I am a group leader at the John Innes Centre, the leading plant research institute in Europe and Professor at the University of East Anglia. My interests span from fundamental to applied plant science. My fundamental research has focused on cellular specialisation and I was the first to identify genes regulating cell shaping in plants. I am particularly interested in cellular specialization in flowers (colour and cell shape) and how these traits are used by different plants for pollinator attraction.
Recently I have been co-ordinating research into the relationship between diet and health and how crops can be fortified to improve diets. This work has involved linking leading clinical and epidemiological researchers with plant breeders and metabolic engineers to develop scientific understanding of how diet can help to maintain health, lead to healthy ageing and reduce the risk of chronic disease. I have also been involved in developing genetic screens to identify crops which lack toxins that cause nutritional diseases such as konzo.
I am Editor-in-Chief of The Plant Cell, through which I have been piloting new features in scientific publishing, including ‘Teaching Tools in Plant Biology’ and I am co-author of the undergraduate-level text book: Plant Biology published by Garland Science (2009).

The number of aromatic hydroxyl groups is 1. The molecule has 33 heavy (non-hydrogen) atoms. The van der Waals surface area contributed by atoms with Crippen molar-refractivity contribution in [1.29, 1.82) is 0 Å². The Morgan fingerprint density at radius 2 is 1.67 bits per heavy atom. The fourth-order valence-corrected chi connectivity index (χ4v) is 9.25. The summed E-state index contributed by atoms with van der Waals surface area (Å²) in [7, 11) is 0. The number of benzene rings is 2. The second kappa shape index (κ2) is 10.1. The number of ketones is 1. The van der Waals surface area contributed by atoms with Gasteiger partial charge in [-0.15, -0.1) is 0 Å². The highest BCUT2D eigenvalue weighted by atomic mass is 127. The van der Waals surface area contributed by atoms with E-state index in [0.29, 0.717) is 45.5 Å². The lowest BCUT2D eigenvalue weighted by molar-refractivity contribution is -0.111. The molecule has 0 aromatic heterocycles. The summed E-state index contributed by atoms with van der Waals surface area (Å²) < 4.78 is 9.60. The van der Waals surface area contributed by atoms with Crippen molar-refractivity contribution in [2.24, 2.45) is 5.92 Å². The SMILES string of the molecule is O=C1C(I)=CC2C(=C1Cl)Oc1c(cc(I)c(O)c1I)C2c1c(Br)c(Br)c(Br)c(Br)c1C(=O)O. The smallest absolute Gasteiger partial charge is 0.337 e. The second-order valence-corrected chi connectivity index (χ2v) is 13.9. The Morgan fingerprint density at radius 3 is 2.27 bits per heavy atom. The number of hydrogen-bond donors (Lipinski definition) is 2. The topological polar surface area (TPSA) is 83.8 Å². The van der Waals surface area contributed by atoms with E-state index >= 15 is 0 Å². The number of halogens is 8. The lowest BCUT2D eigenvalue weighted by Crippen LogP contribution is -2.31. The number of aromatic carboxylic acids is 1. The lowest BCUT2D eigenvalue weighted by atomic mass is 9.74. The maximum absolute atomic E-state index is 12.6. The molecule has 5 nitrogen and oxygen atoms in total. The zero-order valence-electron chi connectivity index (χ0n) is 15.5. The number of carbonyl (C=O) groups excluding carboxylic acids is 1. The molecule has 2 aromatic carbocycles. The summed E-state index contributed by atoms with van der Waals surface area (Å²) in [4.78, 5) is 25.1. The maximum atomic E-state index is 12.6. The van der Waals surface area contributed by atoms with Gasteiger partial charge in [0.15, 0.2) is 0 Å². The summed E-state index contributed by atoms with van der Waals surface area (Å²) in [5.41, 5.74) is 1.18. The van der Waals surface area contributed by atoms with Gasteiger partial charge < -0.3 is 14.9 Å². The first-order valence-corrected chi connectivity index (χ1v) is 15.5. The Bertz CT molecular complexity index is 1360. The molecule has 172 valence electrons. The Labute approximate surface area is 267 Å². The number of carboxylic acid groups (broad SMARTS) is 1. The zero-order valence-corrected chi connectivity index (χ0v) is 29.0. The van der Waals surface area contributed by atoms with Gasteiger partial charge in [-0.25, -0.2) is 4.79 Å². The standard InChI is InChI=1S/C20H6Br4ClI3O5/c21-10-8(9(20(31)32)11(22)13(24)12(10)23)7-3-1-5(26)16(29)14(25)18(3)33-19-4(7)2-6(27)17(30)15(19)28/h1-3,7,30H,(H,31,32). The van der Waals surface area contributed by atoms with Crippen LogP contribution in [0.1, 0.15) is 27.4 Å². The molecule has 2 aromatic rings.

Plants and microbes produce a wide spectrum of natural products, which give them their huge range of colours, flavours and scents. These chemicals are used to repel pests, diseases or competitors or to attract pollinators, but for humans they represent a potential source of new medicines, flavourings, antimicrobials or other useful compounds. A major area of study at the John Innes Centre is in understanding how and why plants and microbes make these natural products. With this knowledge, we are looking at ways of exploiting them to help maintain our health, to improve crops plants and to maintain a safe, nutritious food supply.
Professor Anne Osbourn leads a research group investigating the structure, function and evolution of natural products, in particular in crop and model plants.
Professor Cathie Martin's research background is in cellular specialisation; in particular how flower colour and shape is determined. More recently she has been investigating how plants can be improved by manipulating the natural products that they produce.
Landing lights for Bumblebees
Gardeners could help maintain bumblebee populations by growing plants with red flowers or flowers with stripes along the veins, according to field observations of the common snapdragon, Antirrhinum majus, at the John Innes Centre in the UK. Bees are important pollinators of crops as well as the plants in our gardens
Good things derived from colours in flowers and fruit
Cathie Martin, project leader at the JIC, talks about her 27 years in plant science research.
Click to view presentation (26 mins - opens in new window)
Showcase of Young Science – what do our young scientists do?
This public event was held in March 2010 at the Forum in Norwich to showcase some of the varied research being undertaken by young scientists at both the John Innes Centre and the Institute of Food Research. Cathie Martin and Katharina Bulling presented the talk "Being a purple tomato: a story of colour and health" (opens in new window)
Click to view presentation (33 mins - opens in new window)
Other talks from the event can be found at www.jic.ac.uk/corporate/friends/events/ShowcaseofYoungScience.html